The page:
The Friday of the event didn’t bode well for the weekend’s racing with the weather curtailing all chances of practice runs for the pilots, and indeed threatening their chances at even arriving at the location. A small break in the rain and low cloud did finally allow for them to land and for a single run through the course by Mike Mangold in one of the the Challenger aircraft, but to all intents and purposes the day was a wash out.
Thankfully the weekend did improve, and the Saturday saw the teams practice in the morning and then carry out their qualifying runs.
With Bonhomme taking ‘pole’ the scene was set for an exciting Sunday of racing, with hopes high for a home win.
Britain’s Paul Bonhomme was crowned the winner of the Red Bull Air Race World Championship stop at the famous Ascot Racecourse, flying brilliantly under pressure in the world’s fastest motorsport series. The victory was Bonhomme’s third this season and second straight win at Ascot to the delight of more than 40,000 home fans.
Bonhomme’s final run was flawless and he stopped the clock in 1:06.416 seconds. Australia’s Matt Hall took second place in a time of 1:09.024 while Yoshihide Muroya got his first podium of the season with third.
With the hard-fought victory in the Final 4, Bonhomme picked up 12 points to widen his lead at the top of the overall standings to eight points (46) ahead of Hall (38 points) in second going into the final three races. Reigning World Champion Nigel Lamb of Britain, who last year finished second at the race over the historic Ascot Racecourse, finished back in 5th place, a result that destroyed his chances of defending his title.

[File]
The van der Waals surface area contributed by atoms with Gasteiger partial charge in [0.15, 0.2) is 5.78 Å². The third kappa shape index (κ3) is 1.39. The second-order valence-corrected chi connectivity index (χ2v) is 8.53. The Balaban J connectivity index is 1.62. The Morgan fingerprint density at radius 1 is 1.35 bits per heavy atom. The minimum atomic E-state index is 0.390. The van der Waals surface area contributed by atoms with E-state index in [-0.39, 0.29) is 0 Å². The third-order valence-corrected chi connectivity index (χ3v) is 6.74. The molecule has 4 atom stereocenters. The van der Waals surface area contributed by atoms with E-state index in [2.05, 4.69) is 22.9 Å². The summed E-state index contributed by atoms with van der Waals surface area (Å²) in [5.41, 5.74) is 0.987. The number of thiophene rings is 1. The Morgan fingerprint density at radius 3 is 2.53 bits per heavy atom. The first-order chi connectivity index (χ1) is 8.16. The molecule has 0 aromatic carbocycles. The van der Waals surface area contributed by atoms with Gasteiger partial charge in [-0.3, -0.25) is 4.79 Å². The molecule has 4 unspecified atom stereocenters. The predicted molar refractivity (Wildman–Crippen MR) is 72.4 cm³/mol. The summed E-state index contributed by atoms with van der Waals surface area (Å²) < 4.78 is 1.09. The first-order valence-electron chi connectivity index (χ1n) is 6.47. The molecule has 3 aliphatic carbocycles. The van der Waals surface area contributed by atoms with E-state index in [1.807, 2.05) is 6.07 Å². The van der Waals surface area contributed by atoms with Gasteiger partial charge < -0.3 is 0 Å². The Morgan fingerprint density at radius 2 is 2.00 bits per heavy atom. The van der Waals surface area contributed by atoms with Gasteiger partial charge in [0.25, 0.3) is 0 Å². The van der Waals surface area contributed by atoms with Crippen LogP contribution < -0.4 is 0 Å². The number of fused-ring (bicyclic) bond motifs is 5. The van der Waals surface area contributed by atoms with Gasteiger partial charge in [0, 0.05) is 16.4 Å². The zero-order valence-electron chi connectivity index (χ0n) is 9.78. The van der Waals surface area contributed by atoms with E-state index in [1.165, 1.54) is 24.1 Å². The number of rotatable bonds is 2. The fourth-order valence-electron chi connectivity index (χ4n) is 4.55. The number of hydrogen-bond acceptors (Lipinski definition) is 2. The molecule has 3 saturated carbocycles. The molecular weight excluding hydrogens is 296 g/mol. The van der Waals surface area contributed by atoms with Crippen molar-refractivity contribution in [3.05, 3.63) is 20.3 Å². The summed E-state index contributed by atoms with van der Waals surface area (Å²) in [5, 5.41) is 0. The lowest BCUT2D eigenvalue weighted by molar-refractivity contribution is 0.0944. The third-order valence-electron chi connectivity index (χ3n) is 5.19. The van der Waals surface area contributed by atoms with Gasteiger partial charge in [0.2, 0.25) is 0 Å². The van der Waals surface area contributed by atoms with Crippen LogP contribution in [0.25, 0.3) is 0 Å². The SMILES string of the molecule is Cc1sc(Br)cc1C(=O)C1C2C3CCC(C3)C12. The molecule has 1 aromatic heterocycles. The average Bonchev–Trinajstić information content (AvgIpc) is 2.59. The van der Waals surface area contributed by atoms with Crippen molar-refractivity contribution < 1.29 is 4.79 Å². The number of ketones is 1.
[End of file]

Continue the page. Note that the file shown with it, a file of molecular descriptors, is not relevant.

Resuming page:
“It was a hard day at the office but today was great fun – I enjoyed that,” said Bonhomme after hitting speeds of near 370kph on the track that featured a standing start in front of the grandstands. “All I can say is this was due to teamwork, teamwork, teamwork. I’m only the driver. I just point the plane in the right direction.”
It was the second time the Red Bull Air Race was staged in Ascot, just west of London, that has quickly become one of the most attractive racing locations on the calendar and a favourite with the pilots.
Austria’s Hannes Arch, who struggled in the training session and was last in Qualifying on Saturday, finished a disappointing eighth after winning the last two races in Budapest and Rovinj, Croatia. Arch had a great run in the Round of 12, just beating Bonhomme. But Bonhomme was the “fastest loser” and advanced to the Round of 8. Arch was unable to get his engine started before the Round of 8 and was forced to retire. “It’s frustrating if you can’t race but that’s life,” said Arch, who slipped to third overall with 30 points.’
Paul Bonhomme went on to win the 2015 title, before announcing his retirement from the sport.